De Lima chosen by co-petitioners to argue case vs. PH withdrawal from ICC

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Metro Manila (CNN Philippines, June 20) — Detained Senator Leila De Lima may represent fellow opposition lawmakers in their petition against President Rodrigo Duterte's decision to pull out of the International Criminal Court (ICC).

That is, if the Supreme Court allows her to attend the oral arguments set on July 24.

De Lima was among the six senators who filed the May 16 petition that asks the High Court to stop the country's withdrawal from the Rome Statute, the treaty that formed the ICC. They argued the executive cannot pull the country out of the international tribunal without the Senate's concurrence. The other senators are Kiko Pangilinan, Franklin Drilon, Bam Aquino, Risa Hontiveros, and Antonio Trillanes.

Pangilinan on Tuesday said they have chosen De Lima to argue their case as lead counsel and co-petitioner.

"Sumang-ayon na siya na siya ang magiging lead counsel para dito sa kaso pag-kwestyon ng withdrawal ng executive department sa ICC," Pangilinan told reporters.

[Translation: "She agreed to be lead counsel in this petition questioning the executive department's withdrawal from the ICC."]

He said De Lima would be perfect for the job since she was former Justice Secretary and former chairperson of the Commission on Human Rights.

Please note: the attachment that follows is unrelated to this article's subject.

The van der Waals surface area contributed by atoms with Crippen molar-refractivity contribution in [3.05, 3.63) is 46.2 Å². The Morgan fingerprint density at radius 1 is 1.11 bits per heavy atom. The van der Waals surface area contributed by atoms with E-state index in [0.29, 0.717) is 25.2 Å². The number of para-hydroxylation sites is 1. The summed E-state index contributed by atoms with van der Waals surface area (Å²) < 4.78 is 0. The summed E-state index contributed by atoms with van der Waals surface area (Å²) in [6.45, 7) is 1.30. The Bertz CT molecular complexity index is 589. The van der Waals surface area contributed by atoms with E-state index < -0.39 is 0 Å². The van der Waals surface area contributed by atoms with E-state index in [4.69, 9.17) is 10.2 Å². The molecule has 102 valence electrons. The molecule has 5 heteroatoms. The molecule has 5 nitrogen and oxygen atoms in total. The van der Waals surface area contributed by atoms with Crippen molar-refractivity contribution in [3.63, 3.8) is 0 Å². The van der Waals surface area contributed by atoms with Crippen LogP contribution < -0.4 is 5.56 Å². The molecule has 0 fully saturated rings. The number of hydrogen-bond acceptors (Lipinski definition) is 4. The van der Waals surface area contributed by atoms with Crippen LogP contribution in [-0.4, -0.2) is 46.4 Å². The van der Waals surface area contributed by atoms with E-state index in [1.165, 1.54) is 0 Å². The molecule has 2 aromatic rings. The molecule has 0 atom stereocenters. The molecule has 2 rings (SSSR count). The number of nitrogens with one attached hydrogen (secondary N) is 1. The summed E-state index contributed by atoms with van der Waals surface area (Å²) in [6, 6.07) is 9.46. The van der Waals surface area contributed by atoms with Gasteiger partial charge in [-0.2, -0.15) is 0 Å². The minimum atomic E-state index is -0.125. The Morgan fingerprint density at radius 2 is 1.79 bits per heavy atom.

"She has all the necessary experience to be able to defend us and represent us," he said.

But the High Court needs to allow De Lima to attend the hearings, Pangilinan said, since De Lima has been detained at the Philippine National Police Custodial Center on drug charges.

De Lima, a staunch critic of the Duterte administration said her drug cases are all trumped up charges.

De Lima on June 25 filed a manifestation to allow her to personally appear and represent herself as counsel in the oral arguments before the Supreme Court.


Withdrawing from the ICC

Duterte pulled the country out of the international tribunal in March, a month after the ICC announced a preliminary examination on alleged extrajudicial killings in the country. A preliminary examination will determine whether there is cause to go on a full-blown investigation.

Presidential Legal Counsel Salvador Panelo, along with Senate President Koko Pimentel, earlier said withdrawing from the ICC does not need Senate concurrence.

Duterte and his officials also said the withdrawal was not needed in the first place because the Philippines was never a member of the ICC. They argued the country's ratification of the Rome Statute never took effect as it was not published on the Official Gazette.

For its part, the ICC said it will push through with its preliminary examination.

Malacañang said it will not cooperate with the probe, and the Philippine Drug Enforcement Agency and the Philippine National Police — the agencies leading the anti-drug campaign — are following its lead.